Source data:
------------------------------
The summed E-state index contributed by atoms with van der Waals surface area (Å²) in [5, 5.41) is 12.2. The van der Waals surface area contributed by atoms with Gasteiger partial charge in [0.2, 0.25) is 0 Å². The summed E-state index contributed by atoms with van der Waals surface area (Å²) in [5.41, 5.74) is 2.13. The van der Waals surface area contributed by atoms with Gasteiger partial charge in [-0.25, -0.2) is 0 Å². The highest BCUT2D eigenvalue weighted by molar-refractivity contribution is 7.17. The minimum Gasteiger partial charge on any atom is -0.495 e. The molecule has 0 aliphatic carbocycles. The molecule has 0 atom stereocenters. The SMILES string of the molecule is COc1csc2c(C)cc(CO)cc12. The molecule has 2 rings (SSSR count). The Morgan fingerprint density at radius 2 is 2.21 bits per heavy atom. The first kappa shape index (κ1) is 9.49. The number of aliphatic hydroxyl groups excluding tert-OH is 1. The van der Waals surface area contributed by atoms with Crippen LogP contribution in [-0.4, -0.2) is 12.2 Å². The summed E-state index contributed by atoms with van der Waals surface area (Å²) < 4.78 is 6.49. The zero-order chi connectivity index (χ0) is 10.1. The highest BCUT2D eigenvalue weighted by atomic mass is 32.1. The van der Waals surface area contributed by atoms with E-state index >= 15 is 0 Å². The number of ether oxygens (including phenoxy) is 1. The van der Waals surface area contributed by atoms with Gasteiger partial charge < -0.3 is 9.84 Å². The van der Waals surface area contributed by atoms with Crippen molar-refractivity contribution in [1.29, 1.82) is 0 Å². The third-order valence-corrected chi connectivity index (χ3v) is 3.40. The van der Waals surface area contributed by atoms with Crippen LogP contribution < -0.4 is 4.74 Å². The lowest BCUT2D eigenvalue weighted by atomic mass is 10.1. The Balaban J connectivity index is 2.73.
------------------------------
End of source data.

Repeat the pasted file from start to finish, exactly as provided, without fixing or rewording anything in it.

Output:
The summed E-state index contributed by atoms with van der Waals surface area (Å²) in [5, 5.41) is 12.2. The van der Waals surface area contributed by atoms with Gasteiger partial charge in [0.2, 0.25) is 0 Å². The summed E-state index contributed by atoms with van der Waals surface area (Å²) in [5.41, 5.74) is 2.13. The van der Waals surface area contributed by atoms with Gasteiger partial charge in [-0.25, -0.2) is 0 Å². The highest BCUT2D eigenvalue weighted by molar-refractivity contribution is 7.17. The minimum Gasteiger partial charge on any atom is -0.495 e. The molecule has 0 aliphatic carbocycles. The molecule has 0 atom stereocenters. The SMILES string of the molecule is COc1csc2c(C)cc(CO)cc12. The molecule has 2 rings (SSSR count). The Morgan fingerprint density at radius 2 is 2.21 bits per heavy atom. The first kappa shape index (κ1) is 9.49. The number of aliphatic hydroxyl groups excluding tert-OH is 1. The van der Waals surface area contributed by atoms with Crippen LogP contribution in [-0.4, -0.2) is 12.2 Å². The summed E-state index contributed by atoms with van der Waals surface area (Å²) < 4.78 is 6.49. The zero-order chi connectivity index (χ0) is 10.1. The highest BCUT2D eigenvalue weighted by atomic mass is 32.1. The van der Waals surface area contributed by atoms with E-state index >= 15 is 0 Å². The number of ether oxygens (including phenoxy) is 1. The van der Waals surface area contributed by atoms with Gasteiger partial charge < -0.3 is 9.84 Å². The van der Waals surface area contributed by atoms with Crippen molar-refractivity contribution in [1.29, 1.82) is 0 Å². The third-order valence-corrected chi connectivity index (χ3v) is 3.40. The van der Waals surface area contributed by atoms with Crippen LogP contribution < -0.4 is 4.74 Å². The lowest BCUT2D eigenvalue weighted by atomic mass is 10.1. The Balaban J connectivity index is 2.73.